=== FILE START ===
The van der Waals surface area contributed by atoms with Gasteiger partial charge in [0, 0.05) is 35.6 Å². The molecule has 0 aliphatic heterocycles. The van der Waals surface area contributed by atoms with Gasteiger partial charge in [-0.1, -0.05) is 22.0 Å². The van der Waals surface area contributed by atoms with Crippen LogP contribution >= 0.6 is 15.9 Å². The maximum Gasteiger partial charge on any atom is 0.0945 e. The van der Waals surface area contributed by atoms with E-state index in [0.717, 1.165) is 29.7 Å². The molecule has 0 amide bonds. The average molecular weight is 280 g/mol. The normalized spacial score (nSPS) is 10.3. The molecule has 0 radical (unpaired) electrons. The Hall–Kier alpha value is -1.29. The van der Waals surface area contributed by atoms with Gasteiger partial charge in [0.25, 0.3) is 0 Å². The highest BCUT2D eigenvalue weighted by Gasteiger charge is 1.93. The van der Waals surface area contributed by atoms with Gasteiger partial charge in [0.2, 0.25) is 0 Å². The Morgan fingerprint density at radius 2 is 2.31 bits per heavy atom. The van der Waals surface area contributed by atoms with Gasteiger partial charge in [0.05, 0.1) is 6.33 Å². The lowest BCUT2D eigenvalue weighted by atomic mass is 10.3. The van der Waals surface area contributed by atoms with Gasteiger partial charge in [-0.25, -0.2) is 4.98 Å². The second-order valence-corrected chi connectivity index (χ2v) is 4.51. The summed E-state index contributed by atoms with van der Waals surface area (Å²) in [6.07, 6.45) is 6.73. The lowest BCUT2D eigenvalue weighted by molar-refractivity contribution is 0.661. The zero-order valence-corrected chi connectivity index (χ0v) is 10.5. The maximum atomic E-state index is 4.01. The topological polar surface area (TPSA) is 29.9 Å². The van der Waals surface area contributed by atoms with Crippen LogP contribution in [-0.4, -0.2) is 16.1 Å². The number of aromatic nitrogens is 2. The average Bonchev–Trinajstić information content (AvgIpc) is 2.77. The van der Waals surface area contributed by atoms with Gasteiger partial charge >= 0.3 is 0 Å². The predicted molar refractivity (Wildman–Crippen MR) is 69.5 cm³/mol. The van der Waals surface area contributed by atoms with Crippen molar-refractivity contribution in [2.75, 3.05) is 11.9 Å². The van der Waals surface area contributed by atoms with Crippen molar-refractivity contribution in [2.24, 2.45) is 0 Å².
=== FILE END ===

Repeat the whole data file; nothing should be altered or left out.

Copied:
The van der Waals surface area contributed by atoms with Gasteiger partial charge in [0, 0.05) is 35.6 Å². The molecule has 0 aliphatic heterocycles. The van der Waals surface area contributed by atoms with Gasteiger partial charge in [-0.1, -0.05) is 22.0 Å². The van der Waals surface area contributed by atoms with Crippen LogP contribution >= 0.6 is 15.9 Å². The maximum Gasteiger partial charge on any atom is 0.0945 e. The van der Waals surface area contributed by atoms with E-state index in [0.717, 1.165) is 29.7 Å². The molecule has 0 amide bonds. The average molecular weight is 280 g/mol. The normalized spacial score (nSPS) is 10.3. The molecule has 0 radical (unpaired) electrons. The Hall–Kier alpha value is -1.29. The van der Waals surface area contributed by atoms with Gasteiger partial charge in [0.25, 0.3) is 0 Å². The highest BCUT2D eigenvalue weighted by Gasteiger charge is 1.93. The van der Waals surface area contributed by atoms with Gasteiger partial charge in [0.2, 0.25) is 0 Å². The Morgan fingerprint density at radius 2 is 2.31 bits per heavy atom. The van der Waals surface area contributed by atoms with Gasteiger partial charge in [0.05, 0.1) is 6.33 Å². The lowest BCUT2D eigenvalue weighted by atomic mass is 10.3. The van der Waals surface area contributed by atoms with Gasteiger partial charge in [-0.25, -0.2) is 4.98 Å². The second-order valence-corrected chi connectivity index (χ2v) is 4.51. The summed E-state index contributed by atoms with van der Waals surface area (Å²) in [6.07, 6.45) is 6.73. The lowest BCUT2D eigenvalue weighted by molar-refractivity contribution is 0.661. The zero-order valence-corrected chi connectivity index (χ0v) is 10.5. The maximum atomic E-state index is 4.01. The topological polar surface area (TPSA) is 29.9 Å². The van der Waals surface area contributed by atoms with Crippen LogP contribution in [-0.4, -0.2) is 16.1 Å². The number of aromatic nitrogens is 2. The average Bonchev–Trinajstić information content (AvgIpc) is 2.77. The van der Waals surface area contributed by atoms with Gasteiger partial charge >= 0.3 is 0 Å². The predicted molar refractivity (Wildman–Crippen MR) is 69.5 cm³/mol. The van der Waals surface area contributed by atoms with Crippen molar-refractivity contribution in [2.75, 3.05) is 11.9 Å². The van der Waals surface area contributed by atoms with Crippen molar-refractivity contribution in [2.24, 2.45) is 0 Å².